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Member since: Fri Dec 19, 2003, 02:20 AM
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MIT Study: Low-emissions vehicles are less expensive overall

Study: Low-emissions vehicles are less expensive overall
Detailed look at 125 U.S. auto models finds those emitting less carbon are the least expensive to drive.

Peter Dizikes | MIT News Office
September 27, 2016

You might think cars with low carbon emissions are expensive. Think again. A newly-published study by MIT researchers shows that when operating and maintenance costs are included in a vehicle’s price, autos emitting less carbon are among the market’s least expensive options, on a per-mile basis.

“If you look in aggregate at the most popular vehicles on the market today, one doesn’t have to pay more for a lower carbon-emitting vehicle,” says Jessika Trancik, the Atlantic Richfield Associate Professor in Energy Studies at the Institute for Data, Systems, and Society (IDSS) at MIT, and the study’s senior author. “In fact, the group of vehicles at the lower end of costs are also at the lowest end of emissions, even across a diverse set of alternative and conventional engines.”

The study also evaluates the U.S. automotive fleet — as represented by these 125 model types — against emissions-reduction targets the U.S. has set for the years from 2030 to 2050. Overall, the research finds, the average carbon intensity of vehicles that consumers bought in 2014 is more than 50 percent higher than the level it must meet to help reach the 2030 target. However, the lowest-emissions autos have surpassed the 2030 target.

“Most hybrids and electric vehicles on the road today meet the 2030 target, even with today’s electricity supply mix,” Trancik observes.

The new paper, “Personal Vehicles Evaluated against Climate Change Mitigation Targets,” is being published in the latest issue of the journal Environmental Science and Technology. The research group is also releasing the results in the form of an app that consumers can use to evaluate any or all of the 125 vehicle types....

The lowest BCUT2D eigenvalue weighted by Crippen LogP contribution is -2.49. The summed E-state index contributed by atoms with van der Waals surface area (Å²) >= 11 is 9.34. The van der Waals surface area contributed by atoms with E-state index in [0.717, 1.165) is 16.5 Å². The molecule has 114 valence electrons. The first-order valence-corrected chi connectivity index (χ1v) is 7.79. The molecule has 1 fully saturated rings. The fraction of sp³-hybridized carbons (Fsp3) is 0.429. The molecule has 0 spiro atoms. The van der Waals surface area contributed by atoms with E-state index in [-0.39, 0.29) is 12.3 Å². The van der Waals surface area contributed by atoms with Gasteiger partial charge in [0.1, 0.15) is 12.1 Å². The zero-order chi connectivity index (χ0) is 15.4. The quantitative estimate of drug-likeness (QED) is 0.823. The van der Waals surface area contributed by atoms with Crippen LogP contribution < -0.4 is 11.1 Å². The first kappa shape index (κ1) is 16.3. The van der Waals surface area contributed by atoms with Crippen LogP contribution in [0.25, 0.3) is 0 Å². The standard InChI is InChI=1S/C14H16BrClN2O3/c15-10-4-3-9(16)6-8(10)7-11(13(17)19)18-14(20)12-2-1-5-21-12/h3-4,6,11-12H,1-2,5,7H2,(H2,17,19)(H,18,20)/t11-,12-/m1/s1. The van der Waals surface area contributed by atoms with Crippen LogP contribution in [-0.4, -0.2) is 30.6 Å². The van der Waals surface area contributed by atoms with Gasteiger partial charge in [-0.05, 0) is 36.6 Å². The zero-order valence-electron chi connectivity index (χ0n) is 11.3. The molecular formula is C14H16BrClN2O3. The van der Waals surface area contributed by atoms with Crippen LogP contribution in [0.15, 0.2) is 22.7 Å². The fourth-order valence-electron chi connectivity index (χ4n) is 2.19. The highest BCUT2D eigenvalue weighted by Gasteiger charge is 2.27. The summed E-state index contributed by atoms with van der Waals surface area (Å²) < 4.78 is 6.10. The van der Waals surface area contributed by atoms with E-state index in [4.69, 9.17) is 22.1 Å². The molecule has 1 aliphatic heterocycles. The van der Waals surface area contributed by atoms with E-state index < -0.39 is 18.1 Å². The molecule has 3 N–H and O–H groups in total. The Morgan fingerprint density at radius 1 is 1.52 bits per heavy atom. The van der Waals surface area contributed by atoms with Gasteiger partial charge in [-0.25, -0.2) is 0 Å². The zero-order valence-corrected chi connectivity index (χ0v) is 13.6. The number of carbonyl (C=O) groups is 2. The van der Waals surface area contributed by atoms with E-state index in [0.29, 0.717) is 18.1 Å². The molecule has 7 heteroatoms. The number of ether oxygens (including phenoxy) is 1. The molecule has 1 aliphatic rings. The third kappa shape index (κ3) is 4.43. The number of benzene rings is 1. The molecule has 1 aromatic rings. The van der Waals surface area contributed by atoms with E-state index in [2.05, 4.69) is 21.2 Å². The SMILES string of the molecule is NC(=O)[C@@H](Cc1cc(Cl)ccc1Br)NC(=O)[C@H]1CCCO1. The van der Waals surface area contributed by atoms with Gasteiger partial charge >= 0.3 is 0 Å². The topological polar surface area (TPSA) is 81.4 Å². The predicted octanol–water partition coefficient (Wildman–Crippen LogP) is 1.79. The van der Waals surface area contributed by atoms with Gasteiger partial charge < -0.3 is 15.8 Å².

A marriage made in sunlight: Invention merges solar with liquid battery

A marriage made in sunlight: Invention merges solar with liquid battery
September 22, 2016 by David Tenenbaum

This solar-charged battery, developed in the lab of Song Jin at the University of Wisconsin–Madison, directly stores energy from sunlight in a tank. Credit: David Tenenbaum

As solar cells produce a greater proportion of total electric power, a fundamental limitation remains: the dark of night when solar cells go to sleep. Lithium-ion batteries, the commonplace batteries used in everything from hybrid vehicles to laptop computers, are too expensive a solution to use on something as massive as the electric grid.

Song Jin, a professor of chemistry at the University of Wisconsin-Madison, has a better idea: integrating the solar cell with a large-capacity battery. He and his colleagues have made a single device that eliminates the usual intermediate step of making electricity and, instead, transfers the energy directly to the battery's electrolyte.

Jin chose a "redox flow battery," or RFB, which stores energy in a tank of liquid electrolyte.

In a report now online in Angewandte Chemie International Edition, Jin, graduate student Wenjie Li, and colleagues at the King Abdullah University of Science and Technology in Saudi Arabia have demonstrated a single device that converts light energy into chemical energy by directly charging the liquid electrolyte.